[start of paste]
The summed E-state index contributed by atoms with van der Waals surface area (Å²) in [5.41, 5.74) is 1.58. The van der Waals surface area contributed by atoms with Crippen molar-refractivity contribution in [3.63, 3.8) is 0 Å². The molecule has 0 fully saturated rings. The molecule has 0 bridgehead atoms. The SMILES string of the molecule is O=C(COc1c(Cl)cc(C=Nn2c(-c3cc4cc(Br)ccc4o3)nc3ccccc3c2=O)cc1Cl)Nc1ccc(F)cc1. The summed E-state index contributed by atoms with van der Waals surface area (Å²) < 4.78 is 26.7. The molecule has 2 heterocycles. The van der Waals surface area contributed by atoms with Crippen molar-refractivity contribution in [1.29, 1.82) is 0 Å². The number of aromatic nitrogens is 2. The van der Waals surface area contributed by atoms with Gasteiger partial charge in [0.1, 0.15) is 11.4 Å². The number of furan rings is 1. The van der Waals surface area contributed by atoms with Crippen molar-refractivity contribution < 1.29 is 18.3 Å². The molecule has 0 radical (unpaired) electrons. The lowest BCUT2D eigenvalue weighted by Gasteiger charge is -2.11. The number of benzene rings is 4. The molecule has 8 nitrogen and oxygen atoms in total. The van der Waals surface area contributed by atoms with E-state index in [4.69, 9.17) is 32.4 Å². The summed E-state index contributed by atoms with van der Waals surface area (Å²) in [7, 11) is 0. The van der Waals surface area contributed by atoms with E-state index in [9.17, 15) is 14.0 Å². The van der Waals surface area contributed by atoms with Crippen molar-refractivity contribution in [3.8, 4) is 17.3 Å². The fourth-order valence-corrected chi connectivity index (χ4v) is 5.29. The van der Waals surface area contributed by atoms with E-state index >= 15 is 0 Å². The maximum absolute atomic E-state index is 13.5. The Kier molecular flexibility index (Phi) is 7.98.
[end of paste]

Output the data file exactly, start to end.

The summed E-state index contributed by atoms with van der Waals surface area (Å²) in [5.41, 5.74) is 1.58. The van der Waals surface area contributed by atoms with Crippen molar-refractivity contribution in [3.63, 3.8) is 0 Å². The molecule has 0 fully saturated rings. The molecule has 0 bridgehead atoms. The SMILES string of the molecule is O=C(COc1c(Cl)cc(C=Nn2c(-c3cc4cc(Br)ccc4o3)nc3ccccc3c2=O)cc1Cl)Nc1ccc(F)cc1. The summed E-state index contributed by atoms with van der Waals surface area (Å²) < 4.78 is 26.7. The molecule has 2 heterocycles. The van der Waals surface area contributed by atoms with Crippen molar-refractivity contribution in [1.29, 1.82) is 0 Å². The number of aromatic nitrogens is 2. The van der Waals surface area contributed by atoms with Gasteiger partial charge in [0.1, 0.15) is 11.4 Å². The number of furan rings is 1. The van der Waals surface area contributed by atoms with Crippen molar-refractivity contribution < 1.29 is 18.3 Å². The molecule has 0 radical (unpaired) electrons. The lowest BCUT2D eigenvalue weighted by Gasteiger charge is -2.11. The number of benzene rings is 4. The molecule has 8 nitrogen and oxygen atoms in total. The van der Waals surface area contributed by atoms with E-state index in [4.69, 9.17) is 32.4 Å². The summed E-state index contributed by atoms with van der Waals surface area (Å²) in [7, 11) is 0. The van der Waals surface area contributed by atoms with E-state index in [9.17, 15) is 14.0 Å². The van der Waals surface area contributed by atoms with Crippen molar-refractivity contribution in [3.8, 4) is 17.3 Å². The fourth-order valence-corrected chi connectivity index (χ4v) is 5.29. The van der Waals surface area contributed by atoms with E-state index >= 15 is 0 Å². The maximum absolute atomic E-state index is 13.5. The Kier molecular flexibility index (Phi) is 7.98.